Leader Error Recovery: Apology, Blame, & Denial as Tactics for Repairing Leader-Subordinate Relationships

Open Access
Cushenbery, Liliya
Graduate Program:
Master of Science
Document Type:
Master Thesis
Date of Defense:
April 16, 2010
Committee Members:
  • Dr Sam Hunter, Thesis Advisor
  • Samuel Todd Hunter, Thesis Advisor
  • competence
  • leadership
  • subordinates
  • errors
  • leader
  • mistakes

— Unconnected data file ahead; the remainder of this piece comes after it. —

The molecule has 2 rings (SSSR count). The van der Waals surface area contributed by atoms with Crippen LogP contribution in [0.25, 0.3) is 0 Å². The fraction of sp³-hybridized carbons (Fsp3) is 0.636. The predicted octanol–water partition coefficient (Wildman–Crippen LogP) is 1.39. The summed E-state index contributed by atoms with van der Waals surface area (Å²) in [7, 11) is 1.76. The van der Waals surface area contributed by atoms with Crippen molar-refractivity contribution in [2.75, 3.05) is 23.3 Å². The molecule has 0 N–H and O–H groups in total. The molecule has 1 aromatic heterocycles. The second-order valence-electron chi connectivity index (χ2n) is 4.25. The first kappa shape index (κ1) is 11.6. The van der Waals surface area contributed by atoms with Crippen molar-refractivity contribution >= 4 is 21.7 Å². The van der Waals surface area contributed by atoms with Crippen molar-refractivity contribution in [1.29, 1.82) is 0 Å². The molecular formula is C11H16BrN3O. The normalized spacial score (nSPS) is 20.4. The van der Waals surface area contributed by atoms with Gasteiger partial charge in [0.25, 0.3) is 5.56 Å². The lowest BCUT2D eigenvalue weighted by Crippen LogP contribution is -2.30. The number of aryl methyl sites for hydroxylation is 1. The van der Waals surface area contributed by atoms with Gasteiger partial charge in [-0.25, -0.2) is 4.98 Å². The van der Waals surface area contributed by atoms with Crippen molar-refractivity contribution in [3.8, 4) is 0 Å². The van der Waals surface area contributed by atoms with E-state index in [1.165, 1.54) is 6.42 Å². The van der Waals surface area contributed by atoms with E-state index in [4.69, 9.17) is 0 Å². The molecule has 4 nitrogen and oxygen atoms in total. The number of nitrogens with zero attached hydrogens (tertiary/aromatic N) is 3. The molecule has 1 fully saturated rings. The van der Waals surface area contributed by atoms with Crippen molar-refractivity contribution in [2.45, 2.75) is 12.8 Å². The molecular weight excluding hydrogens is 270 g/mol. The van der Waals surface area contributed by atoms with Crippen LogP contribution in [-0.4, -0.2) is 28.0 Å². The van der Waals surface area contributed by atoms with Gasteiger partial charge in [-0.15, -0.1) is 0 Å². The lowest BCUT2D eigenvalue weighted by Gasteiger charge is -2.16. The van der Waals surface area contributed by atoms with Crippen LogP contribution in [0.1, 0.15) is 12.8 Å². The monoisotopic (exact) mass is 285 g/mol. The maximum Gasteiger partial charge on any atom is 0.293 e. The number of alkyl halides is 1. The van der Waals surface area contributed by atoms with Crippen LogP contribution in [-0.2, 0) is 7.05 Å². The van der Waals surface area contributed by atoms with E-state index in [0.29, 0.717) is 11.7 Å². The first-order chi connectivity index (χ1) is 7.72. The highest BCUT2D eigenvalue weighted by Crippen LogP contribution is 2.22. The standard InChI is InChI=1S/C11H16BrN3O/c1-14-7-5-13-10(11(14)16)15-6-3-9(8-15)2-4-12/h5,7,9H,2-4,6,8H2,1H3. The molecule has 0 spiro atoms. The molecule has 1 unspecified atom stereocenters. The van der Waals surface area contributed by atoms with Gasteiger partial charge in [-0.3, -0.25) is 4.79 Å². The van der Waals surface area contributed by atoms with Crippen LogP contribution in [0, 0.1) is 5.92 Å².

Leaders make mistakes, and their mistakes have consequences for their relationship with subordinates. Given that errors are simply a part of rather than a digression from leadership, the emergent question becomes how leaders should respond in order to maximize recovery efforts. This laboratory based experiment examined 353 participant reactions to apologizing, blaming one’s circumstances, blaming others, and ignoring mistakes as methods for recovering from error. Results indicate that blaming others had the highest subordinate ratings of leader competence, willingness to follow the leader in future projects, and subordinate organizational citizenship behavior. Subordinates were more positive in the blaming others condition than in the control condition where the leader did not make a mistake. In contrast, apologizing resulted in the lowest subordinate ratings. Participants also gave lower ratings to the leader when the mistake was a higher impact mistake vs. a lower impact mistake. These results indicate that, contrary to popular belief, an apology may not always be the most effective method of leader error recovery.